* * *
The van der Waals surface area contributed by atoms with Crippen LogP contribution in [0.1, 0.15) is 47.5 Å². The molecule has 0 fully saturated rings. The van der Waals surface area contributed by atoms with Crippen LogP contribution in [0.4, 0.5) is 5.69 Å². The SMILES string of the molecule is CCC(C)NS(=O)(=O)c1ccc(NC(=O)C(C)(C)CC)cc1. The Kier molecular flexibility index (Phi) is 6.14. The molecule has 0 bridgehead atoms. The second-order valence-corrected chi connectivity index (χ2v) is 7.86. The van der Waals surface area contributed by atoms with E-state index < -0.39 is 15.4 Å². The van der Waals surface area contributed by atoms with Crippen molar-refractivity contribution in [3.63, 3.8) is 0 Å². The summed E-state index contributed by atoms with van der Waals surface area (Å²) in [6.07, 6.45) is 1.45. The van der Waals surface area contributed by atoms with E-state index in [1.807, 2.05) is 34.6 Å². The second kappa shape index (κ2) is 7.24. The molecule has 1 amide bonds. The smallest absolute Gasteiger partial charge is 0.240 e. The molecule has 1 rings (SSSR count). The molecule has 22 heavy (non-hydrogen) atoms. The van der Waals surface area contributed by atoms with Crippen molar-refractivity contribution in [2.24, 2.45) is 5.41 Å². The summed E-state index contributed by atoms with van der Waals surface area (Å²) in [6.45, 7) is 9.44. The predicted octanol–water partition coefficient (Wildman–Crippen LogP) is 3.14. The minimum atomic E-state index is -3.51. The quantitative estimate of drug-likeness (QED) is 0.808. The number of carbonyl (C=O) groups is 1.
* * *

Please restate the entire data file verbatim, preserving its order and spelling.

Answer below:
The van der Waals surface area contributed by atoms with Crippen LogP contribution in [0.1, 0.15) is 47.5 Å². The molecule has 0 fully saturated rings. The van der Waals surface area contributed by atoms with Crippen LogP contribution in [0.4, 0.5) is 5.69 Å². The SMILES string of the molecule is CCC(C)NS(=O)(=O)c1ccc(NC(=O)C(C)(C)CC)cc1. The Kier molecular flexibility index (Phi) is 6.14. The molecule has 0 bridgehead atoms. The second-order valence-corrected chi connectivity index (χ2v) is 7.86. The van der Waals surface area contributed by atoms with E-state index < -0.39 is 15.4 Å². The van der Waals surface area contributed by atoms with Crippen molar-refractivity contribution in [3.63, 3.8) is 0 Å². The summed E-state index contributed by atoms with van der Waals surface area (Å²) in [6.07, 6.45) is 1.45. The van der Waals surface area contributed by atoms with E-state index in [1.807, 2.05) is 34.6 Å². The second kappa shape index (κ2) is 7.24. The molecule has 1 amide bonds. The smallest absolute Gasteiger partial charge is 0.240 e. The molecule has 1 rings (SSSR count). The molecule has 22 heavy (non-hydrogen) atoms. The van der Waals surface area contributed by atoms with Crippen molar-refractivity contribution in [2.24, 2.45) is 5.41 Å². The summed E-state index contributed by atoms with van der Waals surface area (Å²) in [6.45, 7) is 9.44. The predicted octanol–water partition coefficient (Wildman–Crippen LogP) is 3.14. The minimum atomic E-state index is -3.51. The quantitative estimate of drug-likeness (QED) is 0.808. The number of carbonyl (C=O) groups is 1.